This is why we must hold the values of the Realm of God as the plumb line in the midst of the level place, which is what Jesus was doing. Whenever we encounter the values of the level place we must love in return, because love is of God and with love all things are possible. We must “do to others as we would have them do to us.” We must love one another, as we have been loved by Jesus. As Presiding Bishop, Michael Curry states, “If it’s not about love, it’s not about God.”
The love that Jesus and Curry speak about is agape love; a love that has us feeling benevolent towards another person, regardless of what that person has done to us. Agape love guides us to desire nothing else for another person – even if they hate and revile us – than to be good and kind to them. And that we will deliberately, even if they insult us, treat us badly or injure us, only seek their highest good. Now this is not about letting those who injure us off the hook without their being remorseful and desiring an authentic amendment of life. This is not about cheap grace. But we must initiate the healing and the forgiveness God calls us to when we are maligned, even when the other may not respond in a like manner. We must be the proverbial, “better person.” And we can only achieve this by a force of will that finds its source in grace and love.
Joseph in our Genesis story exhibited agape love toward his brothers. Maligned and sold into slavery by his brothers because they found him to be an insufferable brat and were envious of their father Jacob’s favoritism toward him, Joseph had every reason to hate and despise his brothers and seek revenge on them. And when he became the second most powerful man in Egypt, after the Pharaoh, he wielded enormous power of life and death over people. When a famine in Israel compels Jacob to send his sons to Egypt to buy grain, Joseph and his brothers are reunited, only they do not recognize him. After a series of encounters he finally reveals himself. “I am Joseph. Is my father still alive?" he says. “But his brothers could not answer him, so dismayed were they at his presence.” Dismayed is an under-statement. I suspect they were terrified as they realized the one they had treated so abysmally now had the power of life and death over them, and they expected the worst.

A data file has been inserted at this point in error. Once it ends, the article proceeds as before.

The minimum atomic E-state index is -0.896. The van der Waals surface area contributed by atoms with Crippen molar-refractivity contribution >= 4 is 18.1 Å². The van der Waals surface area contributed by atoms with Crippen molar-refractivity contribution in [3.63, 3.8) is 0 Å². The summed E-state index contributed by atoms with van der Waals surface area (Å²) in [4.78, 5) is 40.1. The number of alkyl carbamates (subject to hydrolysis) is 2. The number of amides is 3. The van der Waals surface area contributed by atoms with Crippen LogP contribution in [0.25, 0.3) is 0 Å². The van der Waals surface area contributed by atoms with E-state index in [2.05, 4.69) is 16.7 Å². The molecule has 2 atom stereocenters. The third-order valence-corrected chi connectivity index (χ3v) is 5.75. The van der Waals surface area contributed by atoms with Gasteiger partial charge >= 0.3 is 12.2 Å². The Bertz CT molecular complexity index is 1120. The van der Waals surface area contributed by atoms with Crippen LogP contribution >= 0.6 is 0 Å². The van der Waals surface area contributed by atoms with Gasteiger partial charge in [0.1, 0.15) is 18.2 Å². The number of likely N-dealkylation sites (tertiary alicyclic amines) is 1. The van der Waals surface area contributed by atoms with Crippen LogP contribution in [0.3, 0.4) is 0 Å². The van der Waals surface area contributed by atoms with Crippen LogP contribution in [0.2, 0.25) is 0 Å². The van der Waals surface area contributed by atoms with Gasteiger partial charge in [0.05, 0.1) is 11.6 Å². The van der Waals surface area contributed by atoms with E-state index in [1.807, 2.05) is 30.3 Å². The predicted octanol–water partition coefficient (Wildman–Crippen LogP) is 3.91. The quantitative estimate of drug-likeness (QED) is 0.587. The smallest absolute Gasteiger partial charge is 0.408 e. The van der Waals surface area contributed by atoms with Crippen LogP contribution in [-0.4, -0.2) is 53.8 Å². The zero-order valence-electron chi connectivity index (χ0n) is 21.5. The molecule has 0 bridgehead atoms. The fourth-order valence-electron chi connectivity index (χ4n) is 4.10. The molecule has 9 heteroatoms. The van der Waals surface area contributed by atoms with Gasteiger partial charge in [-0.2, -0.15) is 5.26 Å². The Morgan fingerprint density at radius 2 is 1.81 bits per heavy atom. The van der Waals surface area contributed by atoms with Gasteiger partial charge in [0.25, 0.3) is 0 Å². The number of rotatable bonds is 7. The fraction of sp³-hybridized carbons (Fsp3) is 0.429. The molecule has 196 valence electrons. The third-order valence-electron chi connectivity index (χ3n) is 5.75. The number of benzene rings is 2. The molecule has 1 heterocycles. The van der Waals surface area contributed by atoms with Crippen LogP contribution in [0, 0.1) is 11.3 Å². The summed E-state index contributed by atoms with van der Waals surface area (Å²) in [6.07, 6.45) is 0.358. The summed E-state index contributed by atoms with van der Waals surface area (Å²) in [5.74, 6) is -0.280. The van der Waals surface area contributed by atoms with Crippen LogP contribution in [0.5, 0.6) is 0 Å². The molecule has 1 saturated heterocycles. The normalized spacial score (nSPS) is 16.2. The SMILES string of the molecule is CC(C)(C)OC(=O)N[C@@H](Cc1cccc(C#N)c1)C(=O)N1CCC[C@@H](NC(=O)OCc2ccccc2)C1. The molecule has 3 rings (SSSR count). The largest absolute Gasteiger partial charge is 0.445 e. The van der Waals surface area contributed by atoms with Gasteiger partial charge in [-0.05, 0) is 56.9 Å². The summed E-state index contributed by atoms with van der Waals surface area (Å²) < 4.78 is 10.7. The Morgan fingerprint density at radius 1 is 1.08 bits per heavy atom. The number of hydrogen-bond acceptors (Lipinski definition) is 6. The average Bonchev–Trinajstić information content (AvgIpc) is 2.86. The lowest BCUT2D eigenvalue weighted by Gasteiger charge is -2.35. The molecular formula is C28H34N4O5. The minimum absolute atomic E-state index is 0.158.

Yet Joseph does not succumb to the values of the level place. By force of will he allows the ways of agape love to determine how he will treat his brothers, allowing him to feel benevolence toward them despite what they had done. He only sought their highest good and that of his father Jacob and his people. “Love your enemies, do good to those who hate you, bless those who curse you, pray for those who abuse you. If anyone strikes you on the cheek, offer the other also; and from anyone who takes away your coat do not withhold even your shirt. Give to everyone who begs from you; and if anyone takes away your goods, do not ask for them again. Do to others as you would have them do to you.”
“And [Joseph] kissed all his brothers and wept upon them. Tears of the joy of agape love. Jesus calls us not to go low to the facile ways of spite and vengeance. They are the easy way out. Rather he calls us to go high, engaging in assertive, pro-active action; to muster up the strength of a force of our wills to engage in agape love when we encounter the values of the level place. To counter them with the values of the Realm of God, which will be stronger than hate, hostility, greed and violence.
We are close to Lent. Instead of giving up something, I encourage you to take on the discipline of forcing your will to engage in agape love when you encounter the values of the level place. Let benevolence be your guide instead of hate, as you love those who have harmed you, seeking their higher good. In doing so you will be hanging the plumb line of the Realm of God in your life and the lives of those you encounter. And that Realm will draw ever closer to its full fruition when you do so. And trust me, as it does, Christ will be resurrected in you this Easter in ways you never imagined!
The Reverend Peter Faass
The Reverend Peter Faass was born in Delft, Netherlands. He is a graduate of the General Theological Seminary in New York City and has been at Christ Church since 2006.